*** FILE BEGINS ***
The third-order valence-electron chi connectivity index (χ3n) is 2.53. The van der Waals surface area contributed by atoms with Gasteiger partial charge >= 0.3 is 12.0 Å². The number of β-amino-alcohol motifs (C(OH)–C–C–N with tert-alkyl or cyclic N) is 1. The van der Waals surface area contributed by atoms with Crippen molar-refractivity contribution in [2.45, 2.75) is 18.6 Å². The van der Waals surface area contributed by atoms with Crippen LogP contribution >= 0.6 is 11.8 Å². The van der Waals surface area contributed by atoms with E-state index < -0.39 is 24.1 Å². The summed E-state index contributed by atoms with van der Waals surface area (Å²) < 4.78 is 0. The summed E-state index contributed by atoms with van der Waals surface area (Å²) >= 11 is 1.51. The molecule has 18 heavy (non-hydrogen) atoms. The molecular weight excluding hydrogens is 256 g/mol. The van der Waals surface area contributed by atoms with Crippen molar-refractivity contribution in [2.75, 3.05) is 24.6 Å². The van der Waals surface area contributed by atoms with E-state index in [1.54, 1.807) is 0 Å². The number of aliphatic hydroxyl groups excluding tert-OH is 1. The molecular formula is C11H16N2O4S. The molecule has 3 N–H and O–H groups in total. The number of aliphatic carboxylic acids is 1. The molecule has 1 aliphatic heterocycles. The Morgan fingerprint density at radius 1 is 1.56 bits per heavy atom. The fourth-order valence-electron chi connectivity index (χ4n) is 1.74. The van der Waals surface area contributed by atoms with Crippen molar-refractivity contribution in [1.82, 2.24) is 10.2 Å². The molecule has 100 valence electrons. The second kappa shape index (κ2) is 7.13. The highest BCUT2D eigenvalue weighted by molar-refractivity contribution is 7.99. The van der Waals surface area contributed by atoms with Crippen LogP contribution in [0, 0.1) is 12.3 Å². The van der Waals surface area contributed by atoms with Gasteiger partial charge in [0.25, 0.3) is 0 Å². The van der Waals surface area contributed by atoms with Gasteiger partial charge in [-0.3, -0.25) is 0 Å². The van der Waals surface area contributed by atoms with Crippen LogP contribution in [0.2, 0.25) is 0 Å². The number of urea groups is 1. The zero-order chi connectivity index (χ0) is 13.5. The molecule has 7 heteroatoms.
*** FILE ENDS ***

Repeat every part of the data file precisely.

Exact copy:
The third-order valence-electron chi connectivity index (χ3n) is 2.53. The van der Waals surface area contributed by atoms with Gasteiger partial charge >= 0.3 is 12.0 Å². The number of β-amino-alcohol motifs (C(OH)–C–C–N with tert-alkyl or cyclic N) is 1. The van der Waals surface area contributed by atoms with Crippen molar-refractivity contribution in [2.45, 2.75) is 18.6 Å². The van der Waals surface area contributed by atoms with Crippen LogP contribution >= 0.6 is 11.8 Å². The van der Waals surface area contributed by atoms with E-state index < -0.39 is 24.1 Å². The summed E-state index contributed by atoms with van der Waals surface area (Å²) < 4.78 is 0. The summed E-state index contributed by atoms with van der Waals surface area (Å²) >= 11 is 1.51. The molecule has 18 heavy (non-hydrogen) atoms. The molecular weight excluding hydrogens is 256 g/mol. The van der Waals surface area contributed by atoms with Crippen molar-refractivity contribution in [2.75, 3.05) is 24.6 Å². The van der Waals surface area contributed by atoms with E-state index in [1.54, 1.807) is 0 Å². The number of aliphatic hydroxyl groups excluding tert-OH is 1. The molecular formula is C11H16N2O4S. The molecule has 3 N–H and O–H groups in total. The number of aliphatic carboxylic acids is 1. The molecule has 1 aliphatic heterocycles. The Morgan fingerprint density at radius 1 is 1.56 bits per heavy atom. The fourth-order valence-electron chi connectivity index (χ4n) is 1.74. The van der Waals surface area contributed by atoms with Crippen molar-refractivity contribution in [1.82, 2.24) is 10.2 Å². The molecule has 100 valence electrons. The second kappa shape index (κ2) is 7.13. The highest BCUT2D eigenvalue weighted by molar-refractivity contribution is 7.99. The van der Waals surface area contributed by atoms with Crippen LogP contribution in [0, 0.1) is 12.3 Å². The van der Waals surface area contributed by atoms with Gasteiger partial charge in [0.25, 0.3) is 0 Å². The van der Waals surface area contributed by atoms with Gasteiger partial charge in [-0.3, -0.25) is 0 Å². The van der Waals surface area contributed by atoms with Crippen LogP contribution in [0.2, 0.25) is 0 Å². The number of urea groups is 1. The zero-order chi connectivity index (χ0) is 13.5. The molecule has 7 heteroatoms.